WASHINGTON – The U.S. Commerce Department on Monday placed 28 Chinese public security bureaus and companies -- including video surveillance company Hikvision and seven other companies -- on a U.S. trade blacklist over Beijing's treatment of Uighur Muslims and other predominantly Muslim ethnic minorities. Those added to the so-called Entity List include the Xinjiang Uighur Autonomous Region People's Government Public Security Bureau, 19 subordinate government agencies and eight commercial firms, according to a Commerce Department filing. The companies include some of China's leading artificial intelligence firms such as SenseTime Group Ltd., and Megvii Technology Ltd., which is backed by Alibaba, as well as Hikvision, formally known as Hangzhou Hikvision Digital Technology Co. Ltd., Zhejiang Dahua Technology, IFLYTEK Co. Xiamen Meiya Pico Information Co., and Yixin Science and Technology Co. Megvii filed for an IPO this summer of at least $500 million in Hong Kong, while SenseTime raised $620 million in a second round of funding in just two months last year and is one of the world's most valuable unicorns in artificial intelligence. While U.S. officials said the announcement was not tied to this week's resumption of trade talks with China, the announcement sets the tone for a potentially more aggressive positioning by Washington in negotiations with Beijing to end an 15 month trade war between the world's biggest economies. Reuters reported on the planned additions earlier on Monday, before the Commerce Department made it official.
WASHINGTON - The U.S. is considering cutting off the flow of vital American technology to five Chinese companies including Megvii, widening a dragnet beyond Huawei to include world leaders in video surveillance as it seeks to challenge China's treatment of minority Uighurs in the country's northwest. The U.S. is deliberating whether to add Megvii, Zhejiang Dahua Technology Co., Hangzhou Hikvision Digital Technology Co. and two others to a blacklist that bars them from U.S. components or software, people familiar with the matter said. The two others under consideration are Meiya Pico and Iflytek Co. Ltd., according to one of the people. The Trump administration is concerned about their role in helping Beijing repress minority Uighurs, they said, asking not to be identified talking about private deliberations. There's concern also that Hikvision or Dahua's cameras, which come with facial-recognition capabilities, could be employed in espionage, the people said.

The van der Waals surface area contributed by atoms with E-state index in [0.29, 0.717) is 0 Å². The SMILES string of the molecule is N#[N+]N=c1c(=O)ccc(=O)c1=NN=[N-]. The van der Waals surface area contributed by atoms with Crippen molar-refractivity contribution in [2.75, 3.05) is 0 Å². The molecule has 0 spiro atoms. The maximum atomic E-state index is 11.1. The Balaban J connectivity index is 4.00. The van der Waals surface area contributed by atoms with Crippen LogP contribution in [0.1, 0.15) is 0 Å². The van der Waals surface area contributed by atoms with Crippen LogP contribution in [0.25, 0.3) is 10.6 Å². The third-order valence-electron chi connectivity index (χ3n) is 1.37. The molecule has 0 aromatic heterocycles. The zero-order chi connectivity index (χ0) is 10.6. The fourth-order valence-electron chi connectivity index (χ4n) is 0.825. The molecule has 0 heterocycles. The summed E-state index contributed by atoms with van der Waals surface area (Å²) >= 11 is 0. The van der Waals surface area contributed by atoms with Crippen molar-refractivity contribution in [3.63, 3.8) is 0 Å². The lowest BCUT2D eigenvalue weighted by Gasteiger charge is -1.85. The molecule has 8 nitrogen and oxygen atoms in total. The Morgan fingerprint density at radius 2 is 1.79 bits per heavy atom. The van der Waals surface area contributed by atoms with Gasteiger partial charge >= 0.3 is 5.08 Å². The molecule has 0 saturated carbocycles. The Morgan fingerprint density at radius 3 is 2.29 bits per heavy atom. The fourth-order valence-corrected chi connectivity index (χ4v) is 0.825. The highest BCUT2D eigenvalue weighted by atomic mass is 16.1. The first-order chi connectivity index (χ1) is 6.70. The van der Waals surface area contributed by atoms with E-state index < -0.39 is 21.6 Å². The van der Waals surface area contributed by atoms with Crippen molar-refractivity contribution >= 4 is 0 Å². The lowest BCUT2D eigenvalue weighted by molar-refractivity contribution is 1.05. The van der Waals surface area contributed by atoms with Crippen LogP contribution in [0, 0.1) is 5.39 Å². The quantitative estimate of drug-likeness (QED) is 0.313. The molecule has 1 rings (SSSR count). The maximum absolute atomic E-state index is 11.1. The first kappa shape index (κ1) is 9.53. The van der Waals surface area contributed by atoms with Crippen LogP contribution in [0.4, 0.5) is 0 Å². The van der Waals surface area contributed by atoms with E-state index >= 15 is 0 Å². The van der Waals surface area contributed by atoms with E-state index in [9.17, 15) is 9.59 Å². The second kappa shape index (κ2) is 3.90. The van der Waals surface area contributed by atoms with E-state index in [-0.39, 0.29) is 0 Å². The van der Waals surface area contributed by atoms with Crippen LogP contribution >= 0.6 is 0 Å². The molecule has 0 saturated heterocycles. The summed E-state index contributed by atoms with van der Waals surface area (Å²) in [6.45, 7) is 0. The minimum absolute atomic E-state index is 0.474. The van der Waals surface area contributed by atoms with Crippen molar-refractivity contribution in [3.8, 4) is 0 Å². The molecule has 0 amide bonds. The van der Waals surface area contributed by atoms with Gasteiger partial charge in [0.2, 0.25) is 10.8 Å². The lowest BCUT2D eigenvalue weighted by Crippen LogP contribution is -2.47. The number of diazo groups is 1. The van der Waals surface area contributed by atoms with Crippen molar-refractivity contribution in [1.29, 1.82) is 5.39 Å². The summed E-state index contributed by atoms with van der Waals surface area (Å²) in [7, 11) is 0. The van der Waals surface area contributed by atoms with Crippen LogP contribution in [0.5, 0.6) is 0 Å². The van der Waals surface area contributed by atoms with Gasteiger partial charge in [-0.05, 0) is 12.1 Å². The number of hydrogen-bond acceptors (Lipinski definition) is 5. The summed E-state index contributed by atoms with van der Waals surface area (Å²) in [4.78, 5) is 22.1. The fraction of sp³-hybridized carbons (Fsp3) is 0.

This picture taken on May 3, 2018 shows the ZTE logo on an office building in Shanghai. Telecom giant ZTE may have temporarily escaped a "death sentence," after the U.S. tentatively lifted a ban that would have blocked the Chinese company's access to American technology, but its outlook is anything but certain as it reels from mounting losses, management tumult and renewed political uncertainties. The Shenzhen-based company had about $6 billion wiped off its market value in just three days last week after its shares finally resumed trading on both the Hong Kong and Shenzhen stock exchanges. The company's stock had been suspended since mid-April when the sanctions were announced. ZTE said on June 8 it had agreed to pay a total of $1.4 billion in fines and overhaul its senior management ranks in exchange for removing a ban on purchasing the components and services needed for assembling its smartphones and telecom gear.
Washington says Huawei could be compelled by Beijing to spy on or disable foreign telecom networks that use its equipment. The Trump administration has been particularly focused on dissuading allies from using Huawei gear in their rollout of 5G--the next-generation mobile networks that promise to connect more things, including self-driving cars and factory components, to the internet. In a sign of the challenges ahead for U.S. officials, though, the trade show here has offered Huawei the opportunity to tout new deals with America's friends. It used this week's Mobile World Congress, rebranded this year as MWC Barcelona, to announce a high-profile agreement with the biggest carrier in the United Arab Emirates, one of America's closest Mideast allies, to build that country's first 5G network. Despite facing off on European soil, Huawei is benefiting from the sense of a home-court advantage here.
An AFP collaborator poses for a picture using the smart phone application TikTok on December 14, 2018 in Paris. Two senators across political parties are concerned about TikTok's ever-increasing popularity and influence in the United States. Senate Minority Leader Chuck Schumer, D-N.Y., and Sen. Tom Cotton, R-Ark., jointly sent a formal request to intelligence officials to investigate and provide a congressional briefing on the possible counterintelligence risks posed by the social media app TikTok, according to a press release Thursday. The popular short-form video app, owned by the Beijing-based company ByteDance, has come under scrutiny for not showing any information on the Hong Kong protests. A report published late September by the Guardian found that its moderators were told to censor references to Tianenmen Square and Taiwanese and Tibetan independence.